Colin over at Massively has written a new Anti-Aliased post about dual-specs in World of Warcraft. Personally, I’m not a big fan of the system, at least not the way Blizzard plan to implement it, but I haven’t really figured out why I don’t like it yet. I’ll get back to that subject at a later point. But there’s one thing he writes, something that I’ve seen written across forums and blogs before, that I’ve always wondered about…

Groups will find that they can do dungeon easier with less people, as players will be able to switch across multiple roles. This means pure classes, such as the mage, priest, and hunter will also have a tougher time finding groups. Why take the hunter when you have a paladin who can do protection and retribution and has the gear to outclass the hunter in both cases? Certainly it’s bad now, but it can get even worse because now the paladin can fulfill both roles while in the dungeon, when the hunter cannot.

Seriously, what kind of people do you guys play with? I’ve played a “pure” class, a rogue, in World of Warcraft for the last three years or so. I do DPS, period. Even when the rogue QQing on the official forums was at its peak, when rogues everywhere were lamenting the fact that there were so many classes that would be chosen before them in raids, have I had to stand on the sidelines because of another player with another class taking my spot.

Really? Rogues might not be the insane DPSers they once were, but if you are playing with people that won’t have you in raids because of your class and the minuscule amount of damage difference between you and someone else, quit your goddamn guild and find a new, more understanding one. And if you don’t get into a PuG because of your class, do you really want to be in that particular PuG to begin with?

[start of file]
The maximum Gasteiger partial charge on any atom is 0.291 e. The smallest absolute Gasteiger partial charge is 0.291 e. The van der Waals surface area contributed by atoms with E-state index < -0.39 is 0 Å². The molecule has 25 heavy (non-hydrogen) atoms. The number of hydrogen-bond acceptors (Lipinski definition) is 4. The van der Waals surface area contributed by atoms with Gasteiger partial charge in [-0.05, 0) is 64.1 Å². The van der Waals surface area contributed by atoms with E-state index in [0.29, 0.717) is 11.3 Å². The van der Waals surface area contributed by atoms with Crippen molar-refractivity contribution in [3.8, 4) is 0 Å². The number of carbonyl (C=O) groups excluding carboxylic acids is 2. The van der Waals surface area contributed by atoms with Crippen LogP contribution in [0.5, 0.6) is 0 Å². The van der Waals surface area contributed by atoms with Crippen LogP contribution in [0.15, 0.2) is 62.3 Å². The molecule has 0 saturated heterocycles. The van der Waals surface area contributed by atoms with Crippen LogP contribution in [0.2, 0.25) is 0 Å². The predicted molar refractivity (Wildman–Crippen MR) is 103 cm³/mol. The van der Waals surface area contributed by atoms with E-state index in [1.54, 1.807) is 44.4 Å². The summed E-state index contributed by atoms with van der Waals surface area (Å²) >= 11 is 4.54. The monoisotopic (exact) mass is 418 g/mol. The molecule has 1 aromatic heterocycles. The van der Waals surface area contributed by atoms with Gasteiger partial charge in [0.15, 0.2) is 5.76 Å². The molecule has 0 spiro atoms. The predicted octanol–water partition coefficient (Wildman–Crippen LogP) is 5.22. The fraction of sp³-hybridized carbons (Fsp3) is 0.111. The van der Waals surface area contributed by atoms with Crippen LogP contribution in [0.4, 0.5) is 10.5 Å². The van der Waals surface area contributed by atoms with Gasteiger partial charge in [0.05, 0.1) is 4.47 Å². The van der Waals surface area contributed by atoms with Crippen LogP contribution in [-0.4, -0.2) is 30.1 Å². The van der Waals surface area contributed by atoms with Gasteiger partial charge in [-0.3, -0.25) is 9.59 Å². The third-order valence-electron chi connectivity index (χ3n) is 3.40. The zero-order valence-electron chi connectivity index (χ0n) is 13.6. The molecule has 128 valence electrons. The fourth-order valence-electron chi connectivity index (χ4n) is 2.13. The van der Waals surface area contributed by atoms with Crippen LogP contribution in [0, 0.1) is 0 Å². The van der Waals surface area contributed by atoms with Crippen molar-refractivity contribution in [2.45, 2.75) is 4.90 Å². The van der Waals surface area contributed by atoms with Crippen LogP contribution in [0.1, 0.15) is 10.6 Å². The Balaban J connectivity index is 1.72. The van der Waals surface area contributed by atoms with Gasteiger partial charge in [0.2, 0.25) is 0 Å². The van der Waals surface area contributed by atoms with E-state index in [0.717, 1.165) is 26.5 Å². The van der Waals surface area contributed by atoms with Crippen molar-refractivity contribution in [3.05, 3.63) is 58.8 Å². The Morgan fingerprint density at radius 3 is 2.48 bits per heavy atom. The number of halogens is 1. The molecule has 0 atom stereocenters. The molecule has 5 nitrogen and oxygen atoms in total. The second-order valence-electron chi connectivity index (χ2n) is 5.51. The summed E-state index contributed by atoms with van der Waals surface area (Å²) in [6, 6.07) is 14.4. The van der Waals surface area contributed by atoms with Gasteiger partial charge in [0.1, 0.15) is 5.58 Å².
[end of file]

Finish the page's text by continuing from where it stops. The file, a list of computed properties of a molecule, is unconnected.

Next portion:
People keep whining about other classes making their own obsolete, but does it ever actually happen? Or is it just a typical example of misplaced QQ? The grass is always greener and all that.

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Pop goes the Thorax

Now you see it, now you don't.

Now you see it, now you don't.

About an hour ago, I decided to head up to a nearby patch of low sec space in EVE to check out the rats, perhaps make some fast money before down time. The only ship that I had available in the area was my trusty Thorax, I haven’t had the time or energy to move up any other ship to my new home yet, and it’s been known to take quite a beating from rats because of my skills so I didn’t really think twice about it. A few quick jumps later I was in a 0.1 system, alone in local, and I headed for an ice field to see what I could find.

To my great happiness I found a battleship spawn and three cruisers, which I decided to take on. The battleship went down pretty fast, but just as I had started to work on one of the cruisers and seeing my drones doing good damage to it I notice that I am no longer alone in system. Space is usually quite blue in our area, but the thought to warp out straight away did hit me. I decided to recall my drones just in case, which is about the same time as I see a Myrmidon warp in on me…

A second later, I’m scrambled and can’t get out. The cruisers are still shooting at me, my shields are more or less gone, and then the Myrm starts eating away at my armor. I try firing back, but at this point I’m in a panic – I haven’t been in a PvP-fight in EVE for a very long time, so I notice that I am still firing at the rats. Things go downhill fast and my beloved Thorax is soon blown to space dust. Luckily, I manage to warp out before the Myrm can target my pod.

Me and the Myrm pilot exchange pleasantries, including him pointing out that I didn’t even fire on him (thanks for noticing), and then I jump out of system and make my way back to high sec before logging. It was a good wake up call for me – never, ever, go unprepared into low sec space. You will get in trouble. I behaved like a naive newbie and paid the price for it. My own Myrmidon is 26 jumps away, I hardly have the money to reinvest in a new Thorax and fit it out the way I had. Stupid, Petter. Stupid.

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Virtual worlds, massive multiplayer games and assorted ramblings